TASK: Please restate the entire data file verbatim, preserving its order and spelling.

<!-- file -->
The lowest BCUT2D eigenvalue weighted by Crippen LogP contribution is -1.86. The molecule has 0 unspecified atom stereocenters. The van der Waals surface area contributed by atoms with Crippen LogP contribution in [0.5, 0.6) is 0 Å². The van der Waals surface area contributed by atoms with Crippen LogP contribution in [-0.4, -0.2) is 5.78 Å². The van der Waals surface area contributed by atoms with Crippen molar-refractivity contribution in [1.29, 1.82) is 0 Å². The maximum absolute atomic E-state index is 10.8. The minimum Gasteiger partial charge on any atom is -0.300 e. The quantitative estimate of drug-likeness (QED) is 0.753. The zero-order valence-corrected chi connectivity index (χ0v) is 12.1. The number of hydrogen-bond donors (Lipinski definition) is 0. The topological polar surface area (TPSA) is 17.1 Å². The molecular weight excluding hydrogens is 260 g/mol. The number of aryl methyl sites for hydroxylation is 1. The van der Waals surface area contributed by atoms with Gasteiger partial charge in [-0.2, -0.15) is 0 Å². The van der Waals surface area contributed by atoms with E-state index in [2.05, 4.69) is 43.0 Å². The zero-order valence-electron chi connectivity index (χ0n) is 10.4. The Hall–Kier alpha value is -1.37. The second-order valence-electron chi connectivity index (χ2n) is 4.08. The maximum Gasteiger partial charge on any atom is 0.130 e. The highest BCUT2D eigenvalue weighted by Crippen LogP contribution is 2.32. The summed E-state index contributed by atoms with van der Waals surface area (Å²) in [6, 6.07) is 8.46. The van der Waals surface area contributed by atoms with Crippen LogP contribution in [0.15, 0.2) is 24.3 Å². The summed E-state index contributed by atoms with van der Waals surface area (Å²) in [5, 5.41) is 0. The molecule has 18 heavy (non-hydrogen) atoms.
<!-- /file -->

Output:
The lowest BCUT2D eigenvalue weighted by Crippen LogP contribution is -1.86. The molecule has 0 unspecified atom stereocenters. The van der Waals surface area contributed by atoms with Crippen LogP contribution in [0.5, 0.6) is 0 Å². The van der Waals surface area contributed by atoms with Crippen LogP contribution in [-0.4, -0.2) is 5.78 Å². The van der Waals surface area contributed by atoms with Crippen molar-refractivity contribution in [1.29, 1.82) is 0 Å². The maximum absolute atomic E-state index is 10.8. The minimum Gasteiger partial charge on any atom is -0.300 e. The quantitative estimate of drug-likeness (QED) is 0.753. The zero-order valence-corrected chi connectivity index (χ0v) is 12.1. The number of hydrogen-bond donors (Lipinski definition) is 0. The topological polar surface area (TPSA) is 17.1 Å². The molecular weight excluding hydrogens is 260 g/mol. The number of aryl methyl sites for hydroxylation is 1. The van der Waals surface area contributed by atoms with Gasteiger partial charge in [-0.2, -0.15) is 0 Å². The van der Waals surface area contributed by atoms with E-state index in [2.05, 4.69) is 43.0 Å². The zero-order valence-electron chi connectivity index (χ0n) is 10.4. The Hall–Kier alpha value is -1.37. The second-order valence-electron chi connectivity index (χ2n) is 4.08. The maximum Gasteiger partial charge on any atom is 0.130 e. The highest BCUT2D eigenvalue weighted by Crippen LogP contribution is 2.32. The summed E-state index contributed by atoms with van der Waals surface area (Å²) in [6, 6.07) is 8.46. The van der Waals surface area contributed by atoms with Crippen LogP contribution in [0.15, 0.2) is 24.3 Å². The summed E-state index contributed by atoms with van der Waals surface area (Å²) in [5, 5.41) is 0. The molecule has 18 heavy (non-hydrogen) atoms.